Is Your Cybersecurity Compliance Program DOJ-Ready: Part I



Is the current federal guidance on cybersecurity regulations sufficiently detailed for companies to comply
United States Compliance
To print this article, all you need is to be registered or login on

[Spoiler Alert] Bottom Line, Up Front: When building and assessing a compliance regime, we recommend that a company:

  • Review Department of Justice (DOJ) guidance;
  • Build a holistic compliance regime around employees; and
  • Understand the stakes: DOJ is treating non-compliance with contractual cybersecurity requirements as fraud, subject to treble damages and statutory penalties.

But let's get into the details of these recommendations.

Recommendation 1: Review DOJ Guidance

Is the current federal guidance on cybersecurity regulations sufficiently detailed for companies to comply?

When advising a company regarding whether it has put sufficient compliance measures in place – cybersecurity or otherwise – one place to begin is with what DOJ would call "compliance."

Over the last decade, the DOJ has provided significant guidance regarding its enforcement policies, including:

  • The September 9, 2015 "Yates Memo" on Individual Accountability for Corporate Wrongdoing
  • The May 7, 2019 Guidance on False Claims Act Matters and Updates to the Justice Manual
  • The October 6, 2021 Announcement of the New Civil Cyber Fraud Initiative
  • The October 28, 2021 Memo on the Corporate Crime Advisory Group and Initial Revisions to Corporate Criminal Enforcement Policies (Initial Revisions)
  • The July 1, 2022 Comprehensive Cyber Review
  • The September 15, 2022 Memo on Further Revisions to Corporate Criminal Enforcement Policies Following Discussions with Corporate Crime Advisory Group (Further Revisions)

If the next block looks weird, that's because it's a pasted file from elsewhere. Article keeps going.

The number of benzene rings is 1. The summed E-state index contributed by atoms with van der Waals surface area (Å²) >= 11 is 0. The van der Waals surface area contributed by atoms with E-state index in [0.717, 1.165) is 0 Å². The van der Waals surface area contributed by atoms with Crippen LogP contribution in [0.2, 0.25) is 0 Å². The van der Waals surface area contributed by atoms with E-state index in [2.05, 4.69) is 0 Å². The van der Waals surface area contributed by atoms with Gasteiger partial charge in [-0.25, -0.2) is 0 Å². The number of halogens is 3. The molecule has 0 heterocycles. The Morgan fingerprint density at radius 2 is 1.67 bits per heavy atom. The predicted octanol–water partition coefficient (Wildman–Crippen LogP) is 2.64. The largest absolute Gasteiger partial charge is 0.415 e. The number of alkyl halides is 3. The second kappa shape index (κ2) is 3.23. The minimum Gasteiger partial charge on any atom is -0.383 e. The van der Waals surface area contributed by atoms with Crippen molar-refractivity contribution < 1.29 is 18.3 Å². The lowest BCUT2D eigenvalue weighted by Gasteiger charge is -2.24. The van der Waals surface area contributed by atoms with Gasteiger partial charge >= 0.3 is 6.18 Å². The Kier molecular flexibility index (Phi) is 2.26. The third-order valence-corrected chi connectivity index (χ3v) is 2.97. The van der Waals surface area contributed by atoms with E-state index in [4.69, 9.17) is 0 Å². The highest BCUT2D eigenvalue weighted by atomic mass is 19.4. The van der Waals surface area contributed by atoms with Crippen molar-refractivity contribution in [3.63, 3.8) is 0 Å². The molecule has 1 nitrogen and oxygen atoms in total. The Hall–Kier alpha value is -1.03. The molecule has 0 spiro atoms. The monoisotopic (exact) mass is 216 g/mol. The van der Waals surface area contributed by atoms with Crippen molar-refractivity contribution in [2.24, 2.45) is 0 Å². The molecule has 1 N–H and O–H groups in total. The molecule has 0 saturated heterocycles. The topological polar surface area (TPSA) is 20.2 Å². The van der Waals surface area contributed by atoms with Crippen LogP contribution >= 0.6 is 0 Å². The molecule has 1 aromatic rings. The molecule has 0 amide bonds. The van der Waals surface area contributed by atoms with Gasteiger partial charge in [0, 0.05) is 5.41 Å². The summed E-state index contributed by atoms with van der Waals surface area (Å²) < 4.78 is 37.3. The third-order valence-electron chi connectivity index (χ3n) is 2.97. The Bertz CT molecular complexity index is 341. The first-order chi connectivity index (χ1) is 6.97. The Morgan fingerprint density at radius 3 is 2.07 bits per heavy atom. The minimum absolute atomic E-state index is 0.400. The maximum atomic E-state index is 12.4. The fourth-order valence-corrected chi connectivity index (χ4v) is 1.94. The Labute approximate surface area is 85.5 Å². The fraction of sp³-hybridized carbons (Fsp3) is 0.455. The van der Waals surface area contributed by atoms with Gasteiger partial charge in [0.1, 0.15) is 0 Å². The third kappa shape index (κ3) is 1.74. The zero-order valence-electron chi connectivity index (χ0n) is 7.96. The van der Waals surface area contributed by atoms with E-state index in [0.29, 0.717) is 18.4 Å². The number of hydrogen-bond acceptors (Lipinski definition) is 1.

• The January 2023 Criminal Division Corporate Enforcement and Voluntary Self-Disclosure (VSD) Policy
  • The October 2023 M&A Safe Harbor Policy

But what does that say about what the DOJ means by the word "compliance?"

Recommendation 2: Build a Holistic Compliance Regime Around Employees.

In the context of the voluntary self-disclosures (VSD), the DOJ notes that "an effective compliance and ethics program... may include:

  1. The company's commitment to instilling corporate values that promote compliance, including awareness among employees that any criminal conduct, including the conduct underlying the investigation, will not be tolerated;
  2. The resources the company has dedicated to compliance;
  3. The quality and experience of the personnel involved in compliance, such that they can understand and identify the transactions and activities that pose a potential risk;
  4. The authority and independence of the compliance function, including the access the compliance function has to senior leadership and governance bodies and the availability of compliance expertise to the board;
  5. The effectiveness of the company's compliance risk assessment and the manner in which the company's compliance program has been tailored based on that risk assessment;
  6. The reporting structure of any compliance personnel employed or contracted by the company;
  7. The compensation and promotion of the personnel involved in compliance, in view of their role, responsibilities, performance, and other appropriate factors; and
  8. The testing of the compliance program to assure its effectiveness.

But other guidance provides a sense of how far the DOJ may go if it were to assess a company's compliance in the context of potential misconduct. For example, the DOJ may: